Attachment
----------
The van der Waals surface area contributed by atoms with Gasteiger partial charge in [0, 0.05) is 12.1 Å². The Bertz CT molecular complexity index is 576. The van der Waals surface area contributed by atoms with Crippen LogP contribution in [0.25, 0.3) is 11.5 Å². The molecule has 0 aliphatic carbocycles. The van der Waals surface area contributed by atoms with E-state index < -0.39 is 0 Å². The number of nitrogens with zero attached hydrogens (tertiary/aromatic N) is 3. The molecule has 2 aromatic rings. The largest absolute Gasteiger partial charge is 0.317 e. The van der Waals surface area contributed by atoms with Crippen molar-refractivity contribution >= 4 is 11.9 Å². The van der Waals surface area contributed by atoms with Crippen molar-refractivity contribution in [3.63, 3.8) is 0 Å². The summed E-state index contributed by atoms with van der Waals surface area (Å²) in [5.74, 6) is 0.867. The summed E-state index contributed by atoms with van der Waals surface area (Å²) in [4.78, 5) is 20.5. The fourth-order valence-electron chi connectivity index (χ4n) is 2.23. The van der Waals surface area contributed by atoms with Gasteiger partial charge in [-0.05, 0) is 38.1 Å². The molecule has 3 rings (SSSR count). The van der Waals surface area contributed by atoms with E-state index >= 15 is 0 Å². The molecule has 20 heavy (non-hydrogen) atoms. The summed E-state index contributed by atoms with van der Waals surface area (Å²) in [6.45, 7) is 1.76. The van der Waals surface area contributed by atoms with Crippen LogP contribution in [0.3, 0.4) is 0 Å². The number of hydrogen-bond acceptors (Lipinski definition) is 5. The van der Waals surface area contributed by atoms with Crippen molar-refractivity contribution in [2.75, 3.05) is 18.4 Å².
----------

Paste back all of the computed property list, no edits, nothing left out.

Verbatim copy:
The van der Waals surface area contributed by atoms with Gasteiger partial charge in [0, 0.05) is 12.1 Å². The Bertz CT molecular complexity index is 576. The van der Waals surface area contributed by atoms with Crippen LogP contribution in [0.25, 0.3) is 11.5 Å². The molecule has 0 aliphatic carbocycles. The van der Waals surface area contributed by atoms with E-state index < -0.39 is 0 Å². The number of nitrogens with zero attached hydrogens (tertiary/aromatic N) is 3. The molecule has 2 aromatic rings. The largest absolute Gasteiger partial charge is 0.317 e. The van der Waals surface area contributed by atoms with Crippen molar-refractivity contribution >= 4 is 11.9 Å². The van der Waals surface area contributed by atoms with Crippen molar-refractivity contribution in [3.63, 3.8) is 0 Å². The summed E-state index contributed by atoms with van der Waals surface area (Å²) in [5.74, 6) is 0.867. The summed E-state index contributed by atoms with van der Waals surface area (Å²) in [4.78, 5) is 20.5. The fourth-order valence-electron chi connectivity index (χ4n) is 2.23. The van der Waals surface area contributed by atoms with Gasteiger partial charge in [-0.05, 0) is 38.1 Å². The molecule has 3 rings (SSSR count). The van der Waals surface area contributed by atoms with E-state index >= 15 is 0 Å². The molecule has 20 heavy (non-hydrogen) atoms. The summed E-state index contributed by atoms with van der Waals surface area (Å²) in [6.45, 7) is 1.76. The van der Waals surface area contributed by atoms with Crippen LogP contribution in [0.3, 0.4) is 0 Å². The number of hydrogen-bond acceptors (Lipinski definition) is 5. The van der Waals surface area contributed by atoms with Crippen molar-refractivity contribution in [2.75, 3.05) is 18.4 Å².